1 | initial version |

The second import statement can indeed be removed since it is contained in the first. However, none of the first and third imply the other. With the first you can call the function `have_same_parent()`

directly, while with the third you have to call the longer `sage.structure.element.have_same_parent()`

but you will also be able to call some other functions such as `sage.structure.element.make_element()`

.

2 | No.2 Revision |

The second import statement can indeed be removed since it is contained in the first. However, none of the first and third imply the other. With the first you can call the function `have_same_parent()`

directly, while with the third you have to call the longer `sage.structure.element.have_same_parent()`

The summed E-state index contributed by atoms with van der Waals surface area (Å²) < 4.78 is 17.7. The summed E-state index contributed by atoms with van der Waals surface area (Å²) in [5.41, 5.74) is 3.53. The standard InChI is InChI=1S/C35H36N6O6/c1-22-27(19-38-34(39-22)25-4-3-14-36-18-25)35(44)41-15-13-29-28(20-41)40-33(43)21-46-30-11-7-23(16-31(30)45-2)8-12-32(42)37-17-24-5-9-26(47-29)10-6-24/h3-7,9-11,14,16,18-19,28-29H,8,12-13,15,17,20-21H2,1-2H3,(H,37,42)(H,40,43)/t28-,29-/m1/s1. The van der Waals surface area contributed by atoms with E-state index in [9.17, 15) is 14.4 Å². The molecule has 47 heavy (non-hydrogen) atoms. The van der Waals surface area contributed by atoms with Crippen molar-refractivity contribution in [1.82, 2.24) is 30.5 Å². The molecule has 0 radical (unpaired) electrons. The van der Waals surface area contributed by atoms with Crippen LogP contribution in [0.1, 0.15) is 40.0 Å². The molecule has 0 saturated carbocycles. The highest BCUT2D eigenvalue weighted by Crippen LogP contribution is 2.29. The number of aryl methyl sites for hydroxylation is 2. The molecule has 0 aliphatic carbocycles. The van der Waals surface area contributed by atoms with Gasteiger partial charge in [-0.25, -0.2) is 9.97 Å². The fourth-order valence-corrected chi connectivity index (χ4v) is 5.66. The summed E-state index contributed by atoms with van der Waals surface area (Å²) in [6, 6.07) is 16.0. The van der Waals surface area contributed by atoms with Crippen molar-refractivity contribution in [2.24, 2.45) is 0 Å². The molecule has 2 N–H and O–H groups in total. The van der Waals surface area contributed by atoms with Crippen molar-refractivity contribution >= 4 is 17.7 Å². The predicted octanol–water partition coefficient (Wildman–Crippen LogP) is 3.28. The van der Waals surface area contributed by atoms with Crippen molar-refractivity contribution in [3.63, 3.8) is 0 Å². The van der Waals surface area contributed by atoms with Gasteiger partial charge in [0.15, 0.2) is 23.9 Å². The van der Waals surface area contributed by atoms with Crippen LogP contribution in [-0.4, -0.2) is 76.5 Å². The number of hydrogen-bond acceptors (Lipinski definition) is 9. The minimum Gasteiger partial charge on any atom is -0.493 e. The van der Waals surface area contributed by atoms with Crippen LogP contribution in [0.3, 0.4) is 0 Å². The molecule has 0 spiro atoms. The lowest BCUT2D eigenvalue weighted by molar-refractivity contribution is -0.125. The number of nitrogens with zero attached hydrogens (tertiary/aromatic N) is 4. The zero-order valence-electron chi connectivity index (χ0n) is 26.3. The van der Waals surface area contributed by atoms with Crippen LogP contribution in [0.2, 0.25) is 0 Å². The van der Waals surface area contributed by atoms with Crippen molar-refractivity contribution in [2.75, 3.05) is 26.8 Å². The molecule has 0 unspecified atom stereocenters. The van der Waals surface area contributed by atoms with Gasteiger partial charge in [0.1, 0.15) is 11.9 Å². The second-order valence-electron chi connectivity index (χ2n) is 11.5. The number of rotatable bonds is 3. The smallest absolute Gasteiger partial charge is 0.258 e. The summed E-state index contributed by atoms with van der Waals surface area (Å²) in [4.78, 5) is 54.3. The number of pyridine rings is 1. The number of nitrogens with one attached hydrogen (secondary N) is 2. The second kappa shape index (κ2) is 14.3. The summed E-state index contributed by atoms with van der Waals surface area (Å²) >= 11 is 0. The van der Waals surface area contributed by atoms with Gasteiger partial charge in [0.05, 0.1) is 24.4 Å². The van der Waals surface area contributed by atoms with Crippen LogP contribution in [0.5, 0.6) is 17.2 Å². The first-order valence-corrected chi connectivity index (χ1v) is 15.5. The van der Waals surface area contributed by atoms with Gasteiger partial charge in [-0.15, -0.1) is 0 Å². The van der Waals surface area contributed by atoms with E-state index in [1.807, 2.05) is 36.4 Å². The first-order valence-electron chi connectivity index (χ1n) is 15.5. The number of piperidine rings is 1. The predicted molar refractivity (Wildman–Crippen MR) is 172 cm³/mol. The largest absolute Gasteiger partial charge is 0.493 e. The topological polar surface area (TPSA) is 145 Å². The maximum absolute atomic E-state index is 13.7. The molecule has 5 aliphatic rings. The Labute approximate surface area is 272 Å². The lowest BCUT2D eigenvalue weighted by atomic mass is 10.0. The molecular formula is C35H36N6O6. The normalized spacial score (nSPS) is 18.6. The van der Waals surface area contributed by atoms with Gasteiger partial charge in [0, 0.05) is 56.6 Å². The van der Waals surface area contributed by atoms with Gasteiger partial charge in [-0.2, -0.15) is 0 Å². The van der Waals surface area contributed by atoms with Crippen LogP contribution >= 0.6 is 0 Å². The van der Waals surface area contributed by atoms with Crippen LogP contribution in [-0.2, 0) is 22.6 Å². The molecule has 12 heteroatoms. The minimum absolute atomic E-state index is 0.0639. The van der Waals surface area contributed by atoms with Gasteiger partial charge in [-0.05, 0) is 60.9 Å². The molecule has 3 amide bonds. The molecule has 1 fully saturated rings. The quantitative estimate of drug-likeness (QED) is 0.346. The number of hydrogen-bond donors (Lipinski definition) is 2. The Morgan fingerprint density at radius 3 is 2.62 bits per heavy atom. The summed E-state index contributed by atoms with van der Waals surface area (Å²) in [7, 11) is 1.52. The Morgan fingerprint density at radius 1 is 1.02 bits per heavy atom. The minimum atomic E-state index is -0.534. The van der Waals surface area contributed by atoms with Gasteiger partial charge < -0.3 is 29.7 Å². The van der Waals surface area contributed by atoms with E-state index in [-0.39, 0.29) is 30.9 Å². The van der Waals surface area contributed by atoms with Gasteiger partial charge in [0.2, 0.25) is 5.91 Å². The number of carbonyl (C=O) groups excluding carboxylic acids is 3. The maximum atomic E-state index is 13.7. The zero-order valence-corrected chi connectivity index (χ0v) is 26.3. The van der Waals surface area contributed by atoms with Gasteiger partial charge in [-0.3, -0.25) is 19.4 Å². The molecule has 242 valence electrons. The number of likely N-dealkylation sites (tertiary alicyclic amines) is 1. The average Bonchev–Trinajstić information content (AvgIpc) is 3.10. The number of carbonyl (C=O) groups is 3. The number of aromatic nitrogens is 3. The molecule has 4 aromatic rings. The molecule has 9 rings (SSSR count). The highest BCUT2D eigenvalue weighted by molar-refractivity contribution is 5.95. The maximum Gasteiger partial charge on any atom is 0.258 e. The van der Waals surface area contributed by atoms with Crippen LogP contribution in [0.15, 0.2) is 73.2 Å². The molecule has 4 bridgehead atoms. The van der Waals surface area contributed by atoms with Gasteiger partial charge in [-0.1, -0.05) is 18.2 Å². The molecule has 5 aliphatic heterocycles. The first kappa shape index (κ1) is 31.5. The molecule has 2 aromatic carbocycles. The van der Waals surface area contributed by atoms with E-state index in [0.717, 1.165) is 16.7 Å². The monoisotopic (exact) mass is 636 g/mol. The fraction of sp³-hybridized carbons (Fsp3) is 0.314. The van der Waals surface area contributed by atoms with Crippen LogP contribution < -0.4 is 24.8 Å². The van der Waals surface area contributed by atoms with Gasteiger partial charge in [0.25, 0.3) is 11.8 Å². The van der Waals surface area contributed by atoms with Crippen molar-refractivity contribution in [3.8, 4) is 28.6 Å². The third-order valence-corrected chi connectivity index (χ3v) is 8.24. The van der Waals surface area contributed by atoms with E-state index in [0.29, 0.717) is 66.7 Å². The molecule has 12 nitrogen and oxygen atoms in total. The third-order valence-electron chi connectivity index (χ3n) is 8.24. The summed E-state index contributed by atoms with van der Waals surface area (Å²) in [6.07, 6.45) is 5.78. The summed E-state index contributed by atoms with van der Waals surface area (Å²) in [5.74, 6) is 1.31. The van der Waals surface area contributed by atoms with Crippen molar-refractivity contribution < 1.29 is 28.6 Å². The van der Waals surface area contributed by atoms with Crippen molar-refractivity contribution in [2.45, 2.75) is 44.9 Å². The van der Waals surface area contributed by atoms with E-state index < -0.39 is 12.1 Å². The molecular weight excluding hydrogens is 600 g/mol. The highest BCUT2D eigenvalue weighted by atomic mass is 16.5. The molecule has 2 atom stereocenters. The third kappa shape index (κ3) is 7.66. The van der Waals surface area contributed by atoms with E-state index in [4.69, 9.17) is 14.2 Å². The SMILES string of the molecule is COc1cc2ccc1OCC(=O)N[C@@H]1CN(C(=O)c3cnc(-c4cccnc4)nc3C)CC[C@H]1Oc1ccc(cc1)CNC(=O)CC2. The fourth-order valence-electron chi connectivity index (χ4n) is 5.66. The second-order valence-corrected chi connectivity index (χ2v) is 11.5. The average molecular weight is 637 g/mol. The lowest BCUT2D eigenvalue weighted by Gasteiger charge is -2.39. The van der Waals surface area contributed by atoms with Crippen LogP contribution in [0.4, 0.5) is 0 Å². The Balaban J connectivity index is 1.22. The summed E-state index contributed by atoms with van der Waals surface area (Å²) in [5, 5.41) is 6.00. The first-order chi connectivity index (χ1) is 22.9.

but you will also be able to call ~~some ~~the other functions of the `sage.structure.element`

module such as `sage.structure.element.make_element()`

.

Note that it is also possible to get the benefits of both types of imports (short to write and get many functions of the same module) as follows:

```
sage: import sage.structure.element as el
sage: el.have_same_parent()
sage: el.make_element()
```

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